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'The Real Housewives of Beverly Hills' recap: Couch wars

February 7, 2012 |  1:34 pm

To lead with the glaringly obvious, “Leave them wanting more” is not part of the Real Housewives philosophy. While Bravo busies itself pumping out more shows, seasons, spinoffs and stars, the ladies themselves engage in bejeweled fights, set off on vacations or hold tea parties, spinning bespoke drama when there is none to be had.

But lack of drama was not, of course, the problem with this season. Here we were overrun with it, of a kind so serious it leaked into real-world courts, clinics and graveyards. And perhaps that’s the problem. Reunion shows, with their glitter and gossip, are basically an opportunity for fans to attend the party themselves, troublemaking through their proxy, @BravoAndy. But this party, with its issues of suicide, rehab and black-eyed wives, might be a little too much reality for even Bravo’s most dedicated celebrator.

On this leg of the three-part series, Brandi, the demi-cup-wearing demi-Housewife, was brought in for her say, and, one imagines, to lighten up the joint. Her first order of business was get a viewer-validated apology for Kyle and Kim’s “mean girl” antics when she joined the show and then to bolster Lisa, who came in for some hard hits about her supposedly sharp tongue. (This led, eventually, to Taylor’s confession that, because there are no English people in Oklahoma, it took her some time to understand Lisa’s humor. I think there's still irony in Oklahoma, but maybe I’m mistaken.)

Camille then came under fire from viewers for being, this season, way too likable, and, therefore, too boring. @BravoAndy, reminding viewers that Camille had been splashed across the cover of Life & Style magazine with a headline that called her the "Most Hated Housewife," pressed her to admit that maybe, just maybe, she’d altered her behavior in response. Camille demurred, and, because I am as vulnerable to media spin as anyone, I believed her, especially because I'd be a better person with Kelsey Grammar out of my house in exchange for a six-pack, to say nothing of $50 million.

As the show crested over the half-hour mark, Brandi went for the jugular. Suggesting it was in less than good taste for Taylor to churn out an opus on her abusive husband before his headstone was up, Brandi accused the Okie of being a bad mother and reality-show-er. This devolved into a predictable back-and-forth in which Taylor detailed her reasons for not leaving Russell, Brandi looked dubious and Kyle reminded Brandi that she'd slashed her own wayward ex’s tires. (“It was my motorcycle too,” Brandi offered, in an interesting defense.) Taylor might have trumped with her tragedy card until she took it too far, suggested that, had she not quickly published her memoir, in which she talks about domestic abuse, even more women would die — and then began listing the rates at which they might expire. With those metrics, who needs Amazon ratings?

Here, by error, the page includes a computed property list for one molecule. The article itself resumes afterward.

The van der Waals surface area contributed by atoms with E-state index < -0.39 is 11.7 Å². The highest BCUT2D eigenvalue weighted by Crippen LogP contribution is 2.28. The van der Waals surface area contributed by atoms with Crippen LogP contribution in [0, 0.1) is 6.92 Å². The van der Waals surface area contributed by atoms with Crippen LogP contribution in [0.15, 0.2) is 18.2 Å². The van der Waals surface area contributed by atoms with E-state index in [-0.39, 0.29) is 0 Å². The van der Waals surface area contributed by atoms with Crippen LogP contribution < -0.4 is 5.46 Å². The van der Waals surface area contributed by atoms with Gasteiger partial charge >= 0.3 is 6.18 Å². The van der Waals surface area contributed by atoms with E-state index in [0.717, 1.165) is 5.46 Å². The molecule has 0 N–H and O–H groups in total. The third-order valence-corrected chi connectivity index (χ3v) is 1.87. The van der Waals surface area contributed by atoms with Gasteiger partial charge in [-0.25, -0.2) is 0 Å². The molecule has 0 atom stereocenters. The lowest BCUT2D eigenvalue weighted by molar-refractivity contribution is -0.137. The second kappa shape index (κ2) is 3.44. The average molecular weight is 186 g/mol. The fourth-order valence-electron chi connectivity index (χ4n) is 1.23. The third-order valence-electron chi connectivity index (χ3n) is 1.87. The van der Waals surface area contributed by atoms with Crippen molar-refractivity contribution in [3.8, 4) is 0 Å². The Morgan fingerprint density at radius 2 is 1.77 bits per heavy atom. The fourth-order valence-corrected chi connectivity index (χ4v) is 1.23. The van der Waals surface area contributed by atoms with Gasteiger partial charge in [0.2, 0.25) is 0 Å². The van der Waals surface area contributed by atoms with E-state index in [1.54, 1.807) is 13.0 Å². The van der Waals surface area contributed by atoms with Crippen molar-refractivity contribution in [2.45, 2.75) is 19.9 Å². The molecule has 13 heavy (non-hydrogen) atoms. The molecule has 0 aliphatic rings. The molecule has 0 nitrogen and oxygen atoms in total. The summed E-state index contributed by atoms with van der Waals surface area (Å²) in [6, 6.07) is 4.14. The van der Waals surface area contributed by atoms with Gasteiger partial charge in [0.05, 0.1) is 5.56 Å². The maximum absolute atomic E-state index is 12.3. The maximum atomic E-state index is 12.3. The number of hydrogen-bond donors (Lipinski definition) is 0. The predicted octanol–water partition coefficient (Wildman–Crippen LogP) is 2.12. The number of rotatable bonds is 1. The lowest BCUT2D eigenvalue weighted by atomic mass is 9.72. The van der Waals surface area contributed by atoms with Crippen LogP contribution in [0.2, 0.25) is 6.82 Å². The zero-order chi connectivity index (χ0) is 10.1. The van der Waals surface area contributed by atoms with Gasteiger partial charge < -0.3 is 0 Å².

But this, of course, brought us to the disturbing question of the entire season: Does the show reflect reality or create it? Kyle, as the conversation turned to Kim, offered the interesting news that she’d suggested her sister be on the show in order to “make her more responsible.” Taylor had previously said she joined the show because she thought it might temper Russell’s behavior. Kelsey Grammar, Camille told us, claims he urged his wife to be on the show in order to better carry on an affair with his then-mistress.

We’ve certainly witnessed the show warp marriages, strain families and put jobs in jeopardy, but no cast members had, before now, admitted to any ulterior motive for appearing other than being — in their own minds, at least — fabulous.

But now, the TiVo has turned. Apparently, we're not here to enjoy the Housewives’ antics. We, simply through the sheer power of our eyeballs, are meant to ward off alcoholism, spousal abuse and any number of domestic ills. Which is, of course, more bonkers than a million-dollar lollipop holder. But I can see Bravo executives scratching their heads at this pretty pass, in which they’re no longer using the Housewives, but the Housewives are using them — and, in turn, us.

What happens, after all, when you cut away from Camille’s new boyfriend’s pecs and the 25K glasses can't hide the glare? Maybe that’s why this reunion show is three hours long. It’s not that Bravo is reveling in all the ignominy. It's that it's making sure we, and the Housewives, know Bravo, not the ladies, is in charge.


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— Lizzie Skurnick

Photo: "The Real Housewives of Beverly Hills" cast members (clockwise from top left): Lisa Vanderpump, Adrienne Maloof, Taylor Armstrong, Kim Richards, Brandi Granville, Dana Wilkey, Kyle Richards and Camille Grammer. Credit: Richard McLaren / Bravo.